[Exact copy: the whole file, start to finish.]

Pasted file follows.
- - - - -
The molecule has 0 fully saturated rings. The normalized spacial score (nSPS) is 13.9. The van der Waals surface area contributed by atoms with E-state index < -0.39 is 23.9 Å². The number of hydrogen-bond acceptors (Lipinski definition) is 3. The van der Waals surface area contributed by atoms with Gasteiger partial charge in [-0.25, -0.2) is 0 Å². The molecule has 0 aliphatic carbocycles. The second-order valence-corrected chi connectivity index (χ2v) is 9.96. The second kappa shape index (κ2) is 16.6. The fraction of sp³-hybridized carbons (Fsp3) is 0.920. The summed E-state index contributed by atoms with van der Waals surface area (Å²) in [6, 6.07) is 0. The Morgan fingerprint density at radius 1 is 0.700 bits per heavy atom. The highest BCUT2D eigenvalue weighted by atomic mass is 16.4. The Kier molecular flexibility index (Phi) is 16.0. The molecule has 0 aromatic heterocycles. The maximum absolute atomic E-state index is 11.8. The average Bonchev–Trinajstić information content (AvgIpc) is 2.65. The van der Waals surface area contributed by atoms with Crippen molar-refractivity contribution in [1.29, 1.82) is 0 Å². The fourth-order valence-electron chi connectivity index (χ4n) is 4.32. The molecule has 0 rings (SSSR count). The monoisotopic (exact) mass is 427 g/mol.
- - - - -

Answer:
The molecule has 0 fully saturated rings. The normalized spacial score (nSPS) is 13.9. The van der Waals surface area contributed by atoms with E-state index < -0.39 is 23.9 Å². The number of hydrogen-bond acceptors (Lipinski definition) is 3. The van der Waals surface area contributed by atoms with Gasteiger partial charge in [-0.25, -0.2) is 0 Å². The molecule has 0 aliphatic carbocycles. The second-order valence-corrected chi connectivity index (χ2v) is 9.96. The second kappa shape index (κ2) is 16.6. The fraction of sp³-hybridized carbons (Fsp3) is 0.920. The summed E-state index contributed by atoms with van der Waals surface area (Å²) in [6, 6.07) is 0. The Morgan fingerprint density at radius 1 is 0.700 bits per heavy atom. The highest BCUT2D eigenvalue weighted by atomic mass is 16.4. The Kier molecular flexibility index (Phi) is 16.0. The molecule has 0 aromatic heterocycles. The maximum absolute atomic E-state index is 11.8. The average Bonchev–Trinajstić information content (AvgIpc) is 2.65. The van der Waals surface area contributed by atoms with Crippen molar-refractivity contribution in [1.29, 1.82) is 0 Å². The fourth-order valence-electron chi connectivity index (χ4n) is 4.32. The molecule has 0 rings (SSSR count). The monoisotopic (exact) mass is 427 g/mol.